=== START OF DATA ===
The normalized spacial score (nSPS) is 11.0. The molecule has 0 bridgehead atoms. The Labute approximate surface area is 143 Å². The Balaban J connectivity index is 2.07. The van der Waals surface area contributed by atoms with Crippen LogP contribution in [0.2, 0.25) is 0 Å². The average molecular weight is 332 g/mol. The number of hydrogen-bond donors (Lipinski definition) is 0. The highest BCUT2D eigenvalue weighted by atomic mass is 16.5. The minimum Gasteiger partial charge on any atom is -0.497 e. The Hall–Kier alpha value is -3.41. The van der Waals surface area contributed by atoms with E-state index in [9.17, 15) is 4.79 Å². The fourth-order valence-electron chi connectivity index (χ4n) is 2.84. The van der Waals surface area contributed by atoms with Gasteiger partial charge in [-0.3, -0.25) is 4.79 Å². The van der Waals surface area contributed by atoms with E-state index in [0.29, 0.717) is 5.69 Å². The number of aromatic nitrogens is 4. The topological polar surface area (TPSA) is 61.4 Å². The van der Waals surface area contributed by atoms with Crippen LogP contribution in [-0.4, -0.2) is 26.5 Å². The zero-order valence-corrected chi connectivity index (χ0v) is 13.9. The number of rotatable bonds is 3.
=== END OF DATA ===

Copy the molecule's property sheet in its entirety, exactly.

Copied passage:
The normalized spacial score (nSPS) is 11.0. The molecule has 0 bridgehead atoms. The Labute approximate surface area is 143 Å². The Balaban J connectivity index is 2.07. The van der Waals surface area contributed by atoms with Crippen LogP contribution in [0.2, 0.25) is 0 Å². The average molecular weight is 332 g/mol. The number of hydrogen-bond donors (Lipinski definition) is 0. The highest BCUT2D eigenvalue weighted by atomic mass is 16.5. The minimum Gasteiger partial charge on any atom is -0.497 e. The Hall–Kier alpha value is -3.41. The van der Waals surface area contributed by atoms with E-state index in [9.17, 15) is 4.79 Å². The fourth-order valence-electron chi connectivity index (χ4n) is 2.84. The van der Waals surface area contributed by atoms with Gasteiger partial charge in [-0.3, -0.25) is 4.79 Å². The van der Waals surface area contributed by atoms with E-state index in [0.29, 0.717) is 5.69 Å². The number of aromatic nitrogens is 4. The topological polar surface area (TPSA) is 61.4 Å². The van der Waals surface area contributed by atoms with Crippen LogP contribution in [-0.4, -0.2) is 26.5 Å². The zero-order valence-corrected chi connectivity index (χ0v) is 13.9. The number of rotatable bonds is 3.